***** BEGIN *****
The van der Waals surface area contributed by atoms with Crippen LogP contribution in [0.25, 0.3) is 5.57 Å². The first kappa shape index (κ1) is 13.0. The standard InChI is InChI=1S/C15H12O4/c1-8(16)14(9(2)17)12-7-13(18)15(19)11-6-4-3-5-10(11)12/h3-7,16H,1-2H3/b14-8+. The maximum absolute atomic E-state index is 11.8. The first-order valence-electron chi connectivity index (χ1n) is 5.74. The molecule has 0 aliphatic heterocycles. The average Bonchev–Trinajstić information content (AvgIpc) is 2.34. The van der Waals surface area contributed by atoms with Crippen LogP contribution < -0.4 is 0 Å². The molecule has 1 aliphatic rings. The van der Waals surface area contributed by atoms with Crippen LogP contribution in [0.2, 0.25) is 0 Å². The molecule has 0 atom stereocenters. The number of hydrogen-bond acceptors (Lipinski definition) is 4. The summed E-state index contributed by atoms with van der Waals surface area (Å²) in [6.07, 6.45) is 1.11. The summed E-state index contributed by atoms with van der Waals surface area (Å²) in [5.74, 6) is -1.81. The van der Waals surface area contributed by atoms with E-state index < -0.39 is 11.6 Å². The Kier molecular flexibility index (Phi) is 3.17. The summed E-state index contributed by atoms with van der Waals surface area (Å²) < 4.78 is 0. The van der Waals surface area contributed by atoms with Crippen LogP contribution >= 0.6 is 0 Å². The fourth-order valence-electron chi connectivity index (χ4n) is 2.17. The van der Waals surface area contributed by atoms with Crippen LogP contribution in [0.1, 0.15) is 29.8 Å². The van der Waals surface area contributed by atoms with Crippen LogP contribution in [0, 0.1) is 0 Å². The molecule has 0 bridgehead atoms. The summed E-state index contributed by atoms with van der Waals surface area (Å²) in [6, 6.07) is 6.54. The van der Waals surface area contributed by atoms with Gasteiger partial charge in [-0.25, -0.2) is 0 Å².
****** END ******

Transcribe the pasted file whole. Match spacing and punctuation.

The van der Waals surface area contributed by atoms with Crippen LogP contribution in [0.25, 0.3) is 5.57 Å². The first kappa shape index (κ1) is 13.0. The standard InChI is InChI=1S/C15H12O4/c1-8(16)14(9(2)17)12-7-13(18)15(19)11-6-4-3-5-10(11)12/h3-7,16H,1-2H3/b14-8+. The maximum absolute atomic E-state index is 11.8. The first-order valence-electron chi connectivity index (χ1n) is 5.74. The molecule has 0 aliphatic heterocycles. The average Bonchev–Trinajstić information content (AvgIpc) is 2.34. The van der Waals surface area contributed by atoms with Crippen LogP contribution < -0.4 is 0 Å². The molecule has 1 aliphatic rings. The van der Waals surface area contributed by atoms with Crippen LogP contribution in [0.2, 0.25) is 0 Å². The molecule has 0 atom stereocenters. The number of hydrogen-bond acceptors (Lipinski definition) is 4. The summed E-state index contributed by atoms with van der Waals surface area (Å²) in [6.07, 6.45) is 1.11. The summed E-state index contributed by atoms with van der Waals surface area (Å²) in [5.74, 6) is -1.81. The van der Waals surface area contributed by atoms with E-state index < -0.39 is 11.6 Å². The Kier molecular flexibility index (Phi) is 3.17. The summed E-state index contributed by atoms with van der Waals surface area (Å²) < 4.78 is 0. The van der Waals surface area contributed by atoms with Crippen LogP contribution >= 0.6 is 0 Å². The fourth-order valence-electron chi connectivity index (χ4n) is 2.17. The van der Waals surface area contributed by atoms with Crippen LogP contribution in [0.1, 0.15) is 29.8 Å². The van der Waals surface area contributed by atoms with Crippen LogP contribution in [0, 0.1) is 0 Å². The molecule has 0 bridgehead atoms. The summed E-state index contributed by atoms with van der Waals surface area (Å²) in [6, 6.07) is 6.54. The van der Waals surface area contributed by atoms with Gasteiger partial charge in [-0.25, -0.2) is 0 Å².